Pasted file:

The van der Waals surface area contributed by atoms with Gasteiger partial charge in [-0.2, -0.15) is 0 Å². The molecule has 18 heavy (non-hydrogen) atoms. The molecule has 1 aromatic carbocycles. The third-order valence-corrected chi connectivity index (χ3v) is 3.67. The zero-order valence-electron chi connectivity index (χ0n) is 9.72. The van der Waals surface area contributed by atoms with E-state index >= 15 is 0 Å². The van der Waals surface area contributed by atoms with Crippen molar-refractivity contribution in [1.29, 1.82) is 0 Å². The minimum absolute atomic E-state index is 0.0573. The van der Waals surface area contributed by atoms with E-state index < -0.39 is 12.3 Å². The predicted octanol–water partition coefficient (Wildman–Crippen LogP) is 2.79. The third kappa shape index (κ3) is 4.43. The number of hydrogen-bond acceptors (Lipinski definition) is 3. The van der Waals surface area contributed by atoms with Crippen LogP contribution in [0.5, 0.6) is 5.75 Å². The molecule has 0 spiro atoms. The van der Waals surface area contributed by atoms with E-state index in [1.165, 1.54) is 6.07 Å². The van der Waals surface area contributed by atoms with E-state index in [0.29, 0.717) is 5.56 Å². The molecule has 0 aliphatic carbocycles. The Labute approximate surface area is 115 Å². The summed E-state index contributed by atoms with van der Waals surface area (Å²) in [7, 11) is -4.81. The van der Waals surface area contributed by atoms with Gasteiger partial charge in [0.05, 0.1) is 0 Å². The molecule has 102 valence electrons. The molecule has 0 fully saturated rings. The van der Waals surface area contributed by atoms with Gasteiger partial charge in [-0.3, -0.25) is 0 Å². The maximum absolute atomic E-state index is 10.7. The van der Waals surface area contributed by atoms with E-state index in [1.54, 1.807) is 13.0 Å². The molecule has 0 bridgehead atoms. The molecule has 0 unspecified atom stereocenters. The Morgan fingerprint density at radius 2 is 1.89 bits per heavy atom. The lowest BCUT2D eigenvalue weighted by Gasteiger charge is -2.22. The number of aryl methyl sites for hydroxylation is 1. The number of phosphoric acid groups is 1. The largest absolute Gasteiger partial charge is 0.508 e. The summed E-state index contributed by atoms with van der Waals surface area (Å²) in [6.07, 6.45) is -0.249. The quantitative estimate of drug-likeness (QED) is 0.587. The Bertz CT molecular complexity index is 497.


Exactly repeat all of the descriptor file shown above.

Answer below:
The van der Waals surface area contributed by atoms with Gasteiger partial charge in [-0.2, -0.15) is 0 Å². The molecule has 18 heavy (non-hydrogen) atoms. The molecule has 1 aromatic carbocycles. The third-order valence-corrected chi connectivity index (χ3v) is 3.67. The zero-order valence-electron chi connectivity index (χ0n) is 9.72. The van der Waals surface area contributed by atoms with E-state index >= 15 is 0 Å². The van der Waals surface area contributed by atoms with Crippen molar-refractivity contribution in [1.29, 1.82) is 0 Å². The minimum absolute atomic E-state index is 0.0573. The van der Waals surface area contributed by atoms with E-state index < -0.39 is 12.3 Å². The predicted octanol–water partition coefficient (Wildman–Crippen LogP) is 2.79. The third kappa shape index (κ3) is 4.43. The number of hydrogen-bond acceptors (Lipinski definition) is 3. The van der Waals surface area contributed by atoms with Crippen LogP contribution in [0.5, 0.6) is 5.75 Å². The molecule has 0 spiro atoms. The van der Waals surface area contributed by atoms with E-state index in [1.165, 1.54) is 6.07 Å². The van der Waals surface area contributed by atoms with E-state index in [0.29, 0.717) is 5.56 Å². The molecule has 0 aliphatic carbocycles. The Labute approximate surface area is 115 Å². The summed E-state index contributed by atoms with van der Waals surface area (Å²) in [7, 11) is -4.81. The van der Waals surface area contributed by atoms with Gasteiger partial charge in [0.05, 0.1) is 0 Å². The molecule has 102 valence electrons. The molecule has 0 fully saturated rings. The van der Waals surface area contributed by atoms with Gasteiger partial charge in [-0.3, -0.25) is 0 Å². The maximum absolute atomic E-state index is 10.7. The van der Waals surface area contributed by atoms with E-state index in [1.54, 1.807) is 13.0 Å². The molecule has 0 bridgehead atoms. The molecule has 0 unspecified atom stereocenters. The Morgan fingerprint density at radius 2 is 1.89 bits per heavy atom. The lowest BCUT2D eigenvalue weighted by Gasteiger charge is -2.22. The number of aryl methyl sites for hydroxylation is 1. The number of phosphoric acid groups is 1. The largest absolute Gasteiger partial charge is 0.508 e. The summed E-state index contributed by atoms with van der Waals surface area (Å²) in [6.07, 6.45) is -0.249. The quantitative estimate of drug-likeness (QED) is 0.587. The Bertz CT molecular complexity index is 497.